Australian economy grew just 0.1pc in March quarter, new figures show

Adrian Lowe
The Nightly
Treasurer Jim Chalmers speaks to the media at Parliament House in Canberra on Wednesday.
Treasurer Jim Chalmers speaks to the media at Parliament House in Canberra on Wednesday. Credit: Mick Tsikas/AAP

Treasurer Jim Chalmers has warned of another tough quarter for the economy after the tiniest growth in the first three months of the year.

The tiny increase of 0.1 per cent is the lowest quarterly growth since December 2020 and economic growth per capita has fallen for the fifth consecutive quarter. It’s also the worst growth outside of the pandemic for decades and, on an annual basis, the worst since the early 1990s recession.

Spending by governments and by households on essentials rose, the latter driven by electricity, health, rent and food, the Australian Bureau of Statistics on Wednesday reported.

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Economists had expected a quarterly increase of 0.2 per cent.

Reserve Bank of Australia governor Michele Bullock earlier on Wednesday said the economy was “very weak” and there was a prospect of no growth at all over the quarter.

On an annual basis, GDP rose just 1.1 per cent to March 31.

“Treasury expected our economy to be weak so it is not surprising to see the economy barely grew in the quarter,” Dr Chalmers said.

“Any growth is welcome in the domestic and global circumstances we confront.”

Dr Chalmers said he expects the economy to continue to grow this year, but June figures would likely be “similarly difficult”.

“Our job is to fight inflation. we’re putting downward pressure on inflation with the Budget . . . but we’ve got to do that in a way that doesn’t smash the economy,” he said, adding he expects Government measures such as energy bill relief and tax cuts to make a difference for struggling households.

Commonwealth Bank head of Australian economics Gareth Aird said: “The economic pie is still expanding modestly. But the average size of the slice of pie that each Australian has received over the past five quarters has progressively shrunk.”

The Treasurer pointed to Canada, the UK, Germany and Japan as economies Australia’s growth had surpassed on an annual basis.

He emphasised the figures were proof of the tough cost-of-living crunch in which Australians were in.

“We have a unique combination of low unemployment, a return to real wages growth, 820,000 jobs have been created since we came to office and we’re expecting back-to-back surpluses for the first time in almost two decades,” Dr Chalmers said.

Households are also saving less than in the December quarter, with the savings ration down to 0.9 per cent. Income grew at the lowest rate since December 2021 on small wage rises.

“Household spending has been more resilient than previously estimated, but now households have smaller buffers to support spending going forward,” Westpac economists Matthew Hassan and Pat Bustamante said.

While business investment was lower, led down by a reduction in mining and construction, overall investment remains high, the ABS said, and is still higher than that seen in the mining boom of the early 2010s.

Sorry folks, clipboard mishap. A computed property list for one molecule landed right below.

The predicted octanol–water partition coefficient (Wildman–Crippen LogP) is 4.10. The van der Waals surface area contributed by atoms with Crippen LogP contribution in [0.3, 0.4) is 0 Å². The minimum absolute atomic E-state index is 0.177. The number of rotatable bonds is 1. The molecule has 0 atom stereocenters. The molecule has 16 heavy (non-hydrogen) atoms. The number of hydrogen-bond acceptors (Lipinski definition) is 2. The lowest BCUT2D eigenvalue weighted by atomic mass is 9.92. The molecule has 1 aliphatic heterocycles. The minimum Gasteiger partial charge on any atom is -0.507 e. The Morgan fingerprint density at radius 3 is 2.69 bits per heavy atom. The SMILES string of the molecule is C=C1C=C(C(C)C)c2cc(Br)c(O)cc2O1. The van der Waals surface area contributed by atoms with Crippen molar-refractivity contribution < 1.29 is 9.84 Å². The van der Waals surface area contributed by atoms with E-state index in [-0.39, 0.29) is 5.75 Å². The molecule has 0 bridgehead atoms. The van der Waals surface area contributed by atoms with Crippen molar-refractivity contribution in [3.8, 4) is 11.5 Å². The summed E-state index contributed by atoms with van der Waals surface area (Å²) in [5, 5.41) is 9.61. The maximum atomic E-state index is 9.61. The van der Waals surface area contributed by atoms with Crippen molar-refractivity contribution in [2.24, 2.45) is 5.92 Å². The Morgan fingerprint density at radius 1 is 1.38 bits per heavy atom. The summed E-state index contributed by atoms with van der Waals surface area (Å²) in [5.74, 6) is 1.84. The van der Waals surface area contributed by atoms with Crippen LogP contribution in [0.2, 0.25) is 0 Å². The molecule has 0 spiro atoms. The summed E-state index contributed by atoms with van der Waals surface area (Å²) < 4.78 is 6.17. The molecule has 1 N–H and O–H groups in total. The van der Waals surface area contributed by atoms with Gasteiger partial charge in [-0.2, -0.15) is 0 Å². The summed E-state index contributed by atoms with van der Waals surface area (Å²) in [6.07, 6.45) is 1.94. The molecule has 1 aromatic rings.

The ABS also noted government spending was up one per cent through social assistance to households and via energy bill relief payments from some State Governments, as well as defence through increased military exercises.

AMP chief economist Shane Oliver noted the GDP data is not forward looking, and given the economy had shifted since March 31, including via loosening in the labour maket, there was scope for a rate cut later this year.

“Slowing economic growth leads to lower inflation,” he said.

Shadow Treasurer Angus Taylor said the figures should be a wake-up call for the Federal Government.

“Had the Prime Minister and Treasurer taken inflation seriously from day one, Australia would not be in such a dire economic situation,” he said. “But Labor’s economic mismanagement and confused priorities have created this mess.”

ANZ economists are holding to their forecast of a November rate cut.

“The pace of GDP growth over the past six months is a little weaker than we anticipated, but labour market conditions have only eased slowly over the same period while recent inflation data have shown some stickiness,” senior economist Blair Chapman said.

Betashares chief economist David Bassanese said the higher-than-expected household spending on service areas outside retail may help explain why services inflation had been so sticky so far this year.

“The RBA will be relying on continued subdued consumer spending in coming quarters to keep the economy soft and inflationary pressures contained,” he said.

“The RBA would be concerned that consumer spending on services last quarter appeared to be quite firm, even before next month’s tax cuts kick in.

“While it’s still likely the RBA will keep rates on hold for much of this year, the risks of a rate hike have not gone away despite today’s soft GDP result.”

But National Australia Bank chief economist Alan Oster said subdued growth was likely to help ease inflationary pressures.

“The path of inflation moderation is set to remain gradual and uneven, while the evolution of consumption behaviour and the labour market remain key factors,” he said.


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